Thursday, April 13, 2017


By Juan Montoya
"La Culrura Vive en Brownsville" is the slogan of the first annual South Texas High School Conjunto Festival to be held at the Texas Southmost College's Jacob Brown Auditorium this Saturday at 5 p.m.

And the sponsors – TSC, the City of Brownsville, and Mike Hernandez's Op 10.33 – hope it will kick off a tradition that will make the yearly festival a clearinghouse for talent from here to San Antonio and beyond. The festival/competition begins at 5 p.m. and is free to the public.

 The competition, open to all high school conjuntos in South Texas, will be judged by a panel of well-known conjunto aficionados and musicians themselves.

They are Santiago Castillo, Maria de Luz Gonzalez, Hector Gonzales, Luis Cadena, Jr., and Manuel Maldonado, Jr.

There is already a move underway to petition the UIL to make conjunto competitions – and accordion playing – a UIL competitive sport. According to a OP 10.33 spokesman, that organization is planning to fund and adopt the festival as a way to nurture young talent and provide a forum for their music. 

Conjuntos have been around since the time of Narciso Martinez, given the nickname "El Huracan del Valle" put together a group (conjunto) made up of musicians playing the accordion, bajo sexto and tololoche. Martinez learned how to play the one-row diatonic accordion from the local German and Czech families around Bastrop, Texas.

Conjunto music is a native music of South Texas. Martinez and his conjunto began playing local dances and festivals around Brtownsvile and Raymondville when local merchant and furniture store owner, Enrique Valentin, heard them and persuaded recording director, Eli Oberstein to record them for the BlueBird label.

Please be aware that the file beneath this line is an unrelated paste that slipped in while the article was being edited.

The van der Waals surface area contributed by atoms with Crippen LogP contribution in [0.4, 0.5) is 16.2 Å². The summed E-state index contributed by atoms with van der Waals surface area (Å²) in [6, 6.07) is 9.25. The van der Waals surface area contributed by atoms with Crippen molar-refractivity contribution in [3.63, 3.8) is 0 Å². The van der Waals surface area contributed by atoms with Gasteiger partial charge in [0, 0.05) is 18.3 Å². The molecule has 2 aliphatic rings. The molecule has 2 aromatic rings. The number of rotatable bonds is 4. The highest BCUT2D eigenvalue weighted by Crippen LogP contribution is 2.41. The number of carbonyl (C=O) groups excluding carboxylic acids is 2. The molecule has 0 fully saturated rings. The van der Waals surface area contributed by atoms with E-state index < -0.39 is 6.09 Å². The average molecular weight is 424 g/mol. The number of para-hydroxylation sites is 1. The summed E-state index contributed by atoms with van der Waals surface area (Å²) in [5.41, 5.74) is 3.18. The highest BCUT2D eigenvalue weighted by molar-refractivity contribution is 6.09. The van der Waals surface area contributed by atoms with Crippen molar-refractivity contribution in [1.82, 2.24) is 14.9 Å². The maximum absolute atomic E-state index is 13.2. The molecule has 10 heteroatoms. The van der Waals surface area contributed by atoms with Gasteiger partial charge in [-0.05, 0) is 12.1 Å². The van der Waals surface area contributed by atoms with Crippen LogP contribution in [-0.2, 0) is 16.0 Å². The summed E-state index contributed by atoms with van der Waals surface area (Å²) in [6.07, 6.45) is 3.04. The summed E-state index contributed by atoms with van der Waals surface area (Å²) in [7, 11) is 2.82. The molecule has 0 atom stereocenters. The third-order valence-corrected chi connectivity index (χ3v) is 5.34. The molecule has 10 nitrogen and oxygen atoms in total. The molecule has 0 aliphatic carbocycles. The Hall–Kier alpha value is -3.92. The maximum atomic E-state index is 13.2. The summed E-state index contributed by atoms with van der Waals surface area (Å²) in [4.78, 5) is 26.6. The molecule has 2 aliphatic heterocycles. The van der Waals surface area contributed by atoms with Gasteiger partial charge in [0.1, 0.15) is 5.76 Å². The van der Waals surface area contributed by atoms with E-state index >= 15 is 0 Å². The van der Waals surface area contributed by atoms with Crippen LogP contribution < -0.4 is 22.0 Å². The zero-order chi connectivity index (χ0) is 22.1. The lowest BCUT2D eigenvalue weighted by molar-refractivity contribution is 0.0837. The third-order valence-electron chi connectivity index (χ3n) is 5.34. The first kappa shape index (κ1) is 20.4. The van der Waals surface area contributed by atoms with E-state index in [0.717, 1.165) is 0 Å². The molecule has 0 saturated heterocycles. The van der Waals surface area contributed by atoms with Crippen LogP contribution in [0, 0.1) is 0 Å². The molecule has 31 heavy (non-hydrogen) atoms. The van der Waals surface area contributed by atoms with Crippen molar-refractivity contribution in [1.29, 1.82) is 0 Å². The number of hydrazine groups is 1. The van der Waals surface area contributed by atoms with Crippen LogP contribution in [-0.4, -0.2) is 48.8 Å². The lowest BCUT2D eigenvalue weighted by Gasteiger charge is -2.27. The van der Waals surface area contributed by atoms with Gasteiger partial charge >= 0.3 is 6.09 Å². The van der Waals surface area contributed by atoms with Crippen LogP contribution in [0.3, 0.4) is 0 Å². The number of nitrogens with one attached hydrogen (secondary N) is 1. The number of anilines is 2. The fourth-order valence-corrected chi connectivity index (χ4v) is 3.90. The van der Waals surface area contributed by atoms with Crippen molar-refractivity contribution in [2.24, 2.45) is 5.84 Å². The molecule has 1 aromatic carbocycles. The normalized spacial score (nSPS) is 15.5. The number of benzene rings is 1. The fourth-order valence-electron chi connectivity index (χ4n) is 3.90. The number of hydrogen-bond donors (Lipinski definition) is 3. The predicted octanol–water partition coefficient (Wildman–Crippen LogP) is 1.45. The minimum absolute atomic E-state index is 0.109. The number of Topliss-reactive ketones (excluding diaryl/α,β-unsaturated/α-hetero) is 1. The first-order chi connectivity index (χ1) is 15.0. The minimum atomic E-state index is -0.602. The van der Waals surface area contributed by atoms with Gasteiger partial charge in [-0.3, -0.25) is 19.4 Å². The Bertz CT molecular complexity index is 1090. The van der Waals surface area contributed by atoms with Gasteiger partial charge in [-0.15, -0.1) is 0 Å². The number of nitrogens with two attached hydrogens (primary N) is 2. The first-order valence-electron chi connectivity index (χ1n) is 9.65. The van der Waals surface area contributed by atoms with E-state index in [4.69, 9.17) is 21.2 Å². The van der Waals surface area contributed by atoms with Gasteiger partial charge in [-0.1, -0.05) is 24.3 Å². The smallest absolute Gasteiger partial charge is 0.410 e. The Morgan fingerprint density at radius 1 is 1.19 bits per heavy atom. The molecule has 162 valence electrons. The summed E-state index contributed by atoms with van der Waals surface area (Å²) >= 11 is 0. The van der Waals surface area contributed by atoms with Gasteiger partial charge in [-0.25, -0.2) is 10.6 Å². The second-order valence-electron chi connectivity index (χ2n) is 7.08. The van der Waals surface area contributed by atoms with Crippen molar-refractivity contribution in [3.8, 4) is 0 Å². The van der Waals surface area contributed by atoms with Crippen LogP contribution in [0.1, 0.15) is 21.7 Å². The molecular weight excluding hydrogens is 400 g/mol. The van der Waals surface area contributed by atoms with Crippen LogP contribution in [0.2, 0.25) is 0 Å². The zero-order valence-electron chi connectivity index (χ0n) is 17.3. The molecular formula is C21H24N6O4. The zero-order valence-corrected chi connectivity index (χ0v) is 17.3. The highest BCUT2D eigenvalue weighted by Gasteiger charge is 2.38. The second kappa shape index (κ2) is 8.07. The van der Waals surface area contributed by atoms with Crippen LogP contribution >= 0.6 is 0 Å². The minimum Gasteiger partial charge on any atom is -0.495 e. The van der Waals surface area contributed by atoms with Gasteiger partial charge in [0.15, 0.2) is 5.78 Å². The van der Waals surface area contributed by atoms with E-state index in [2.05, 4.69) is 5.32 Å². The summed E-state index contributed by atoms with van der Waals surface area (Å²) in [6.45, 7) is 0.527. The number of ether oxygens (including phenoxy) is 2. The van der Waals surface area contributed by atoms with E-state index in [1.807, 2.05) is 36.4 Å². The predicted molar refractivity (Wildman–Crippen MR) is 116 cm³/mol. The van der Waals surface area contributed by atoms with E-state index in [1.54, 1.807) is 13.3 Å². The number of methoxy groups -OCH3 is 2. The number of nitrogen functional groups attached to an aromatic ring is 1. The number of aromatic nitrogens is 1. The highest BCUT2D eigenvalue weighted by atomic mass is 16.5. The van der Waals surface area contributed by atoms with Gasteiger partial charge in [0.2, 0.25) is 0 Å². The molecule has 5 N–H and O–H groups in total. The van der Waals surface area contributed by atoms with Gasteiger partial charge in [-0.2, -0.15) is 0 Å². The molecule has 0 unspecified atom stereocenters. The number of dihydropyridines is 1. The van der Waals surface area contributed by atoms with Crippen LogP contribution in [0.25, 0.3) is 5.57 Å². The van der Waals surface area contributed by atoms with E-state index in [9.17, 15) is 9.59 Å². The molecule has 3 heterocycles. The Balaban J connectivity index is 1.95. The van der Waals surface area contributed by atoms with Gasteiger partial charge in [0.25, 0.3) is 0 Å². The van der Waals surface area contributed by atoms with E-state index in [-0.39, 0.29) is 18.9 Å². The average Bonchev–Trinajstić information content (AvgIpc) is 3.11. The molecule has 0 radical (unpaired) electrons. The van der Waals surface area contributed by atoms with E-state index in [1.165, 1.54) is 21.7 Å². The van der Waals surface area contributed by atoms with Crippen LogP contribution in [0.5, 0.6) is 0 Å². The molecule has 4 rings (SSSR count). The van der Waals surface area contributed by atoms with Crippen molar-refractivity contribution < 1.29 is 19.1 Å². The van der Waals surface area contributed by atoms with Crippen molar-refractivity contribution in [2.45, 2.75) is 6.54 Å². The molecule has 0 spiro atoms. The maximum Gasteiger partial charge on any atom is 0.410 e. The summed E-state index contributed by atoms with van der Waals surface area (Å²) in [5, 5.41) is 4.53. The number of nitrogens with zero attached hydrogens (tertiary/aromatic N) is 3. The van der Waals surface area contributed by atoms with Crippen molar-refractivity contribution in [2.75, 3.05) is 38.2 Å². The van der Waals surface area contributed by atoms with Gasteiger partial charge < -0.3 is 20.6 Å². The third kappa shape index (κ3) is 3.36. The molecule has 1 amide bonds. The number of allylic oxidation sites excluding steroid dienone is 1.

His biographers write that the new sound soon established itself as Texas-Mexican Conjunto Music. However, in the late 1930s, Martinez spun his music into Cajun and polka, issuing records under the pseudonym "Louisiana Pete" and "Polish Joe."
 In the 1950s, he joined other Mexican-Americans on the Tejano dance hall circuit, touring areas of New Mexico, Arizona and California.


Anonymous said...

Conjunto music, like weed, keeps Mexicans down!

Anonymous said...

that kind of music did not help the culture. Simplistic and not representative.

Anonymous said...

Idiots, Conjunto Music is as culturally relevant as Blues, Jazz and Rock. Tejano grassroots culture embraces Mexican culture; if one can't appreciate that he/she should ask the question, "What's wrong with me?" Etnocentricity doesn't exist in in this, or any, art form. The art form is expression of culture it is a performing art that touches hearts, minds and souls of hard working and loving people. Don't like it?, that's OK, plenty do. Change your channel, station or live venue and shut the Hell up.

Anonymous said...

Instead of implementing good music programs like a symphonic orchestra, they choose this low level music that most of the time, glorifies drug dealers. Pathetic way to call talent.